Pharmacy 235 (created with the help of Suzi Woods)
What is unique about this collection of drugs:
1.calciparine
2.valium
3.lanoxin
4.diazepam
5.azathioprine
6.heparin calcium
7.digoxin
8. imuran
Table A-4 TAPPS for Nursing
A patient has 150 meq/L sodium level in his blood. Which of the following
evidence is consistent with this information:

a. ruddy complexion
b. heart rate 70
c. chronic cough
d. perspiring on a relatively cool day
e. nervous and agitated
f. argumentative with clear logic
g. comatose
h. other (specify)
A patient has a haematocrit of 0.60. Which of the following evidence is
consistent with this information:

a. pale complexion
b. heart rate 110
c. chronic cough
d. normal reading
e. mopping her brow
f. nicotine stains on the first two digits of her left hand
g. complains of dizziness
h. breathing is slow and deep
i. pupils are slow to respond to bright light
j. other (specify)
Table A-5 TAPPS for Engineering
Table A-6 Terry Sleuth for Pharmacy
440: Terry Sleuth and the Case of Mr. Smith (created based on Dunn et al.
(1985) and with the help of Nancy Koppert)

JoAnne perused the recent newsletter which contains an article about
forgeries. The article warns pharmacists about possible forged
prescriptions that are being presented to obtain drugs of abuse. Recently,
forged prescriptions had appeared for a patient using the name Karl or
Robert Smith. Furthermore, Smith, of the Queen's Road trailer park, had
tried to obtain prescriptions for morphine from two pharmacies on the
same day. "Ahah" she thought, "I had better watch out for that. It is
common knowledge that I keep a large stock of Morphine, Codeine and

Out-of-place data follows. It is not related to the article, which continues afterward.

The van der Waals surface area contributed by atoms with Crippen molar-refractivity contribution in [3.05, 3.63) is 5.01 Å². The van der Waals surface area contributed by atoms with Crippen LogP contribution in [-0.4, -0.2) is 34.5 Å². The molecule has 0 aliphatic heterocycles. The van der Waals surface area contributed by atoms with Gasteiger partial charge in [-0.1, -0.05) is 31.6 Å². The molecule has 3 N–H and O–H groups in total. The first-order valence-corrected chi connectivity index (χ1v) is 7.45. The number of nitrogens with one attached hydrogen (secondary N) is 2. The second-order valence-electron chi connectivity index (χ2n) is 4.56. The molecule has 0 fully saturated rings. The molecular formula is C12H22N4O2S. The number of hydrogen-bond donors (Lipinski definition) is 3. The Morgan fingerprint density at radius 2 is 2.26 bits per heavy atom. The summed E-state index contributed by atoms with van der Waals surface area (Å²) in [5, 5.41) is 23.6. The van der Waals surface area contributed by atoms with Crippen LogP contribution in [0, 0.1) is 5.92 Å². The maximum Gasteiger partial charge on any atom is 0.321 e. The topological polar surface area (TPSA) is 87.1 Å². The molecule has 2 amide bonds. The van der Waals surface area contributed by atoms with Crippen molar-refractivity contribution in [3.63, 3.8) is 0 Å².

valium." She glanced up and noted her long time friend but retired
pharmacist/detective Terry Sleuth. She called Terry over and pointed out
the notice."Look at all the stuff we have to worry about these days."
Terry greeted her and looked at the notice. Further conversation was
curtailed because JoAnne went to the counter to attend to Mrs. Franchuk.
JoAnne turned and looked through the "cool storage". She turned in
frustration."There should be some Procain penicillin injection here. It
was restocked last week. But I don't see it." Terry scanned the shelves.
Benzylpenicillin sodium, adrenaline, Streptase, Penicillin V tablets. but
no Procaine penicillin injection. Terry commented, "Don't you have a new
assistant? Perhaps, she stored it in the refrigerator, even though it need
only be stored in a cool place."

JoAnne turned, opened the refrigerator and then beamed at Terry."Here
it is. Thanks for solving that one!"

While Joanne was completing the prescription for Mrs. Franchuk, a
stranger approached the prescription counter. He was tall, dark, about 35;
his tanned skin and poise suggested self-confidence and work outdoors.

Despite that poise there seemed to be a nervousness as he flicked his eyes
around the Pharmacy. When Mrs. Franchuk chatted her way out of the
store, he passed his prescription to JoAnne. She read it, paused, excused
herself, and then went to the back to phone. Worry seemed to encompass
her brow. She then came over to Terry. As gently as if she was handling a